The Indo European root for wise and wisdom is weid- (to look after, guard, ascribe to, reproach). In Germanic it became wīssaz or wīssōn (appearance, form, manner, wise), in Old-English wīs (manner, wise); hence: Old-English wīsdōm (learning, wisdom).
More directly, the Old-English and Germanic derivations “wise, Wissen, Weisheit, wisdom, and vision” all derived from Latin vid, strictly speaking meaning seeing or sensing, that is, a sensual process through which wisdom was attained. Note that the Indo European root for knowledge and intelligence is wit-, and not weid-. Knowledge and wisdom were always two very distinctive concepts. In his Natural Theology (1829) the British philosopher William Paley described it this way: “There is a difference between knowledge and wisdom; wisdom always supposing action, and action directed by it”.
Although “der Weise” is today’s accurate translation of “the sage”, both words actually derived from different roots. The Indo European root for sage is sep– (to taste, perceive), which became Latin sapere (to taste, have taste, be wise), which lead to words like sapientia, sapid, sapient, sapor, savant, savor, and sage. As said before, Latin sapientia and all its derivatives flourished in the Romantic languages, and, thanks to the Roman and Norman conquests of England, heavily affected the mother tongue of the Anglo-Saxons. The other Germanic languages, including German and the Scandinavian tongues, all linguistically recruited their wise men from Germanic wīssāz. Henceforth, semantically, Weiser and sage became synonymous.
The following German definition of der Weise (the sage) was taken form Jacob and Wilhelm Grimm’s (1785-1863) Deutsches Wörterbuch (ed. 1965):
WEISE, m. Substantivierung des adjektivs weise: der weise, sw. m., ein weiser, plural die weisen, weise; ‘einer der weise ist’, den bedeutungen von weise, adj. entsprechend; die gewichtsverteilung entspricht im großen und ganzen der des adjektivs, d. h. der weise ist vor allem der ‘einsichtige’ (3 a), und ‘der sittlich handelnde’ (3 c). das substantiv lebt in enger berührung mit dem adjektiv, so dasz man den weisen fast mehr als verkürzung von der weise mensch, oder ähnlich, empfindet denn als selbständigen begriff. unabhängiger und zu einem geläufigen begriff geworden sind der weise als philosoph’, bes. in den sieben weisen Griechenlands (3 b), die weisen aus dem morgenland und der stein der weisen (1 b).
The English translation of the above definitions were:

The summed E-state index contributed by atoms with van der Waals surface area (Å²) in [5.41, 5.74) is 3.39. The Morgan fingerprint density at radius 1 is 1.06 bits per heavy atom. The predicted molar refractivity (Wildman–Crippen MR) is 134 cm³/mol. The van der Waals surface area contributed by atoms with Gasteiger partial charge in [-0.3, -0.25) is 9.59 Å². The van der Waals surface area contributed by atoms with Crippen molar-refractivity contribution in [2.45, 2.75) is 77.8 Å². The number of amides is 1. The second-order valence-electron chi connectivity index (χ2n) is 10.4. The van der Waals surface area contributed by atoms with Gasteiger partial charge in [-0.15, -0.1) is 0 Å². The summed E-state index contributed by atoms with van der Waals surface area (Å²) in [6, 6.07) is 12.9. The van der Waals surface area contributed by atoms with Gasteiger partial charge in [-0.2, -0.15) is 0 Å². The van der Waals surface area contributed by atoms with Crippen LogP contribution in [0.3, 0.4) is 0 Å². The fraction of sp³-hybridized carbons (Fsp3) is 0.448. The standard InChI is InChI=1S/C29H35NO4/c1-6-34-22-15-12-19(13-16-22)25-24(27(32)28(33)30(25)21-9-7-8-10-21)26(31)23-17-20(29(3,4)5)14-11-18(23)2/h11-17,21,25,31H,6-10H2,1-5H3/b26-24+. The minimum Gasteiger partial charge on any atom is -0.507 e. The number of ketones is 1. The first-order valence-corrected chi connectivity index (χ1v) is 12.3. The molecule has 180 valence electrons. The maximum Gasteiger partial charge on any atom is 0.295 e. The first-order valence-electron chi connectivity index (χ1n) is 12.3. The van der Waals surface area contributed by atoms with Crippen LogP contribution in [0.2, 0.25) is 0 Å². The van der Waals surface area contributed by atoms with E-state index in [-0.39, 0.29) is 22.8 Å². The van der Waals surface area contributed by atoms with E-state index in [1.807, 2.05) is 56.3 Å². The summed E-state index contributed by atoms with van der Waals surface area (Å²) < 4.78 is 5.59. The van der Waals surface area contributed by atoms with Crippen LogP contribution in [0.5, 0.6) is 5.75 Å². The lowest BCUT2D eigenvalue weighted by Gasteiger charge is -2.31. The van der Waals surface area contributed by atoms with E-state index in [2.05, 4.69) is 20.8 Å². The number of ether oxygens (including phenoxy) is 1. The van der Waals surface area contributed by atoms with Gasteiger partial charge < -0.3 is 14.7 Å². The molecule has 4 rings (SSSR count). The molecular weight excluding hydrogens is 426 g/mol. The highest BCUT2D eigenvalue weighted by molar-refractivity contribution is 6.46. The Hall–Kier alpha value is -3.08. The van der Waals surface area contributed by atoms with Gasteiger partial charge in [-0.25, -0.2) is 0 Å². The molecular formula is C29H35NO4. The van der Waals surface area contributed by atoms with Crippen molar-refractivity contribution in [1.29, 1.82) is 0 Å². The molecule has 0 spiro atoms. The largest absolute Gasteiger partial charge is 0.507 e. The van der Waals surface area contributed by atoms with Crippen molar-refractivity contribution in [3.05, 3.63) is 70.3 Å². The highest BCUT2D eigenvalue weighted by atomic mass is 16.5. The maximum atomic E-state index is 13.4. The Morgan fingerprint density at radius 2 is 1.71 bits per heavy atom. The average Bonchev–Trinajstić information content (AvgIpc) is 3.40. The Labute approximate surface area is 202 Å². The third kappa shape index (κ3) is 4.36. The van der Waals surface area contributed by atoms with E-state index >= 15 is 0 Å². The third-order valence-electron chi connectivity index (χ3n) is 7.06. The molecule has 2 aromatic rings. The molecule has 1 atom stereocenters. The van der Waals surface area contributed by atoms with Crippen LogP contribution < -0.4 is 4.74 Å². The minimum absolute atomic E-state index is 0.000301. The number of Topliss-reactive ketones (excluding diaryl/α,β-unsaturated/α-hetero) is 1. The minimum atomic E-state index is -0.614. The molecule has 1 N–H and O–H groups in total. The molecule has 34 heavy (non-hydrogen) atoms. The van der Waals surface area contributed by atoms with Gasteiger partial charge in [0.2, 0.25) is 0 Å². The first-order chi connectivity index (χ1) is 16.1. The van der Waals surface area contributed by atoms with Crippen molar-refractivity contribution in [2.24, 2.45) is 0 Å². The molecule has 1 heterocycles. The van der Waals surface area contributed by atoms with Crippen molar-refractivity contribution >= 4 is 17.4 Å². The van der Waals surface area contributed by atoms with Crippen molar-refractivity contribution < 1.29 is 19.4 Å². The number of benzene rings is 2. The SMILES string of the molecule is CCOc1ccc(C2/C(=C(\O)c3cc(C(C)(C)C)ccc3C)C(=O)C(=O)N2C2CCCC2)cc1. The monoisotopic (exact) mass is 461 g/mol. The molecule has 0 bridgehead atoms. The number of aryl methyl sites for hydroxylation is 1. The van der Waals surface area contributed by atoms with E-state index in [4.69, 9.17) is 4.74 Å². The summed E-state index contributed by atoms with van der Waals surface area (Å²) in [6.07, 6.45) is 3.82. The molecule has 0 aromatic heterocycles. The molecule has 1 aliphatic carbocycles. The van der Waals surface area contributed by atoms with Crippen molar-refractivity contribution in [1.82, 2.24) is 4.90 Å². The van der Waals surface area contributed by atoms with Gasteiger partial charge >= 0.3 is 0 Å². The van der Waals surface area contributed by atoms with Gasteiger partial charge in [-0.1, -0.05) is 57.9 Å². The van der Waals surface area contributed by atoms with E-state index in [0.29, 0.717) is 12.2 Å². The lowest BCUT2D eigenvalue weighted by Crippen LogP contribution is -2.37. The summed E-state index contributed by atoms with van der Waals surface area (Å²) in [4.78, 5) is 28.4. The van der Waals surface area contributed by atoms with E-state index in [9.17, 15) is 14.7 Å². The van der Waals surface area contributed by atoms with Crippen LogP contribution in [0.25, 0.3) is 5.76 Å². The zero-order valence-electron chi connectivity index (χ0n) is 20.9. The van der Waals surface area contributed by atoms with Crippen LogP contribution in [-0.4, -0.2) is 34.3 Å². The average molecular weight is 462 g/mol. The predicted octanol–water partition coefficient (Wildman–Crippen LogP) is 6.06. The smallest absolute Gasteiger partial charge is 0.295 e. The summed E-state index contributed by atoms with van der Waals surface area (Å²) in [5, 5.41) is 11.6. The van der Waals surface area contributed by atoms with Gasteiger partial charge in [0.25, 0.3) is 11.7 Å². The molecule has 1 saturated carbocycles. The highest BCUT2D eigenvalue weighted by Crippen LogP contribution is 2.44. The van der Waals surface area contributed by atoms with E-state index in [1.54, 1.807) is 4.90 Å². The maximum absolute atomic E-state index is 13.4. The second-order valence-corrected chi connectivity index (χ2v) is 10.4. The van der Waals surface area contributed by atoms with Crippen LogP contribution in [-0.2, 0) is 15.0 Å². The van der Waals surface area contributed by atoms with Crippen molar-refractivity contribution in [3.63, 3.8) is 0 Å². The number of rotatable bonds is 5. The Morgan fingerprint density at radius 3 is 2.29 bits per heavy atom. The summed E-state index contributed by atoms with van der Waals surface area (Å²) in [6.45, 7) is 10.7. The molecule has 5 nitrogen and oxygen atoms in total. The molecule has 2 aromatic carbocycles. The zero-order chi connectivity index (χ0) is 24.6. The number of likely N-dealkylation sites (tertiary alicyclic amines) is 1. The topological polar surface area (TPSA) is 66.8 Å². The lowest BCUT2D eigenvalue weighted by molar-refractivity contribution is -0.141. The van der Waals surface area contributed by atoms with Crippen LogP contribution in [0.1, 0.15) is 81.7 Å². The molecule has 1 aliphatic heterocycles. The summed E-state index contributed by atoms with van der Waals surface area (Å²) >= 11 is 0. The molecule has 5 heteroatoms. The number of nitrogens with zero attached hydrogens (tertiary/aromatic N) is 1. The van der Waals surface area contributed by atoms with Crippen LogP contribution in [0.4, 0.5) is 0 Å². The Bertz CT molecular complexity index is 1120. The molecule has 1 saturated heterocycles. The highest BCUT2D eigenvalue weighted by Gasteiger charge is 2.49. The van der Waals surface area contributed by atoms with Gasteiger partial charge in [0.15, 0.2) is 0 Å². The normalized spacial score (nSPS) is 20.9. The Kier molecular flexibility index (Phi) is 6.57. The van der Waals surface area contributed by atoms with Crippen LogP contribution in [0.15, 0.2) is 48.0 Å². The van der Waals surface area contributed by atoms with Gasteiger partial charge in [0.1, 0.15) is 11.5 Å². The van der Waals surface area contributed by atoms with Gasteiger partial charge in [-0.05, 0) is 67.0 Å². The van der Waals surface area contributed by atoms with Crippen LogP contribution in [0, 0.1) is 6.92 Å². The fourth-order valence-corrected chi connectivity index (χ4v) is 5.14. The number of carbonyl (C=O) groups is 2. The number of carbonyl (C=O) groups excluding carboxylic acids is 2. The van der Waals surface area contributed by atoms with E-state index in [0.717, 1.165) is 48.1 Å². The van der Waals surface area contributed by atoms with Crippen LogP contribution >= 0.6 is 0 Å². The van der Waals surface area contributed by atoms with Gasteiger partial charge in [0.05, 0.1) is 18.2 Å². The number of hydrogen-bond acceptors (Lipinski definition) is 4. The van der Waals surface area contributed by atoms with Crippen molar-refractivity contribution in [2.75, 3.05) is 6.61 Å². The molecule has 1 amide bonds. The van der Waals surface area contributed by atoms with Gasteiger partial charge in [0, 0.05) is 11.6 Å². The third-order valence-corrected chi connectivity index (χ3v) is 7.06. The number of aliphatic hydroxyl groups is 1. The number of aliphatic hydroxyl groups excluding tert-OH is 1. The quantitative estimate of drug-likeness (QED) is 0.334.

A) the wise is especially the ‘insightful’ (3 a)
B) the ‘morally acting’ (3 c);
C) short for ‘the wise man’, independently developed: the wise as philosopher, especially in the Seven Sages [Weisen] of Greece (3 b);
D) the Sages of the Orient (Weisen aus dem Morgenland) and the Sorcerer’s Stone (Stein der Weisen) (1 b)
Next, the following English definition of the sage was taken from the Encyclopedia Britannica Online (2010):
Main Entry: 1sage Pronunciation: 'sAj Function: adjective Inflected Form(s): sag·er; sag·est
Etymology: Middle English, from Old French, from (assumed) Vulgar Latin sapius, from Latin sapere to taste, have good taste, be wise; akin to Oscan sipus knowing, Old Saxon ansebbian to perceive
1 a : wise through reflection and experience b archaic : GRAVE, SOLEMN
2 : proceeding from or characterized by wisdom, prudence, and good judgment <sage advice>
Main Entry: 2sage Function: noun
1 : one (as a profound philosopher) distinguished for wisdom
2 : a mature or venerable man of sound judgment
Finally, the following was the Chinese definition of shengren taken from The Chinese Online Dictionary查字典 Cha Zidian (2010):
shèng rén [sage]: 德高望重、有大智、已达到人类最高最完美境界的人,有时也专指孔子;古之圣人,其出人也远矣。——唐· 韩愈《师说》 是以圣人不期修古,不法常可。——《韩非子·五蠹》”. [sage: of highest virtue and respected, of great wisdom, has reached the highest and most perfect state of the human person, it sometimes specifically refers to Confucius; the ancient sage, the most accomplished. – Yong Han Yu: “The Master said: That is the reason why the sage neither seeks to follow the ways of the ancients nor establishes any fixed standard for all times but examines the things of his age.” – Han Feizi, The Five Vermin]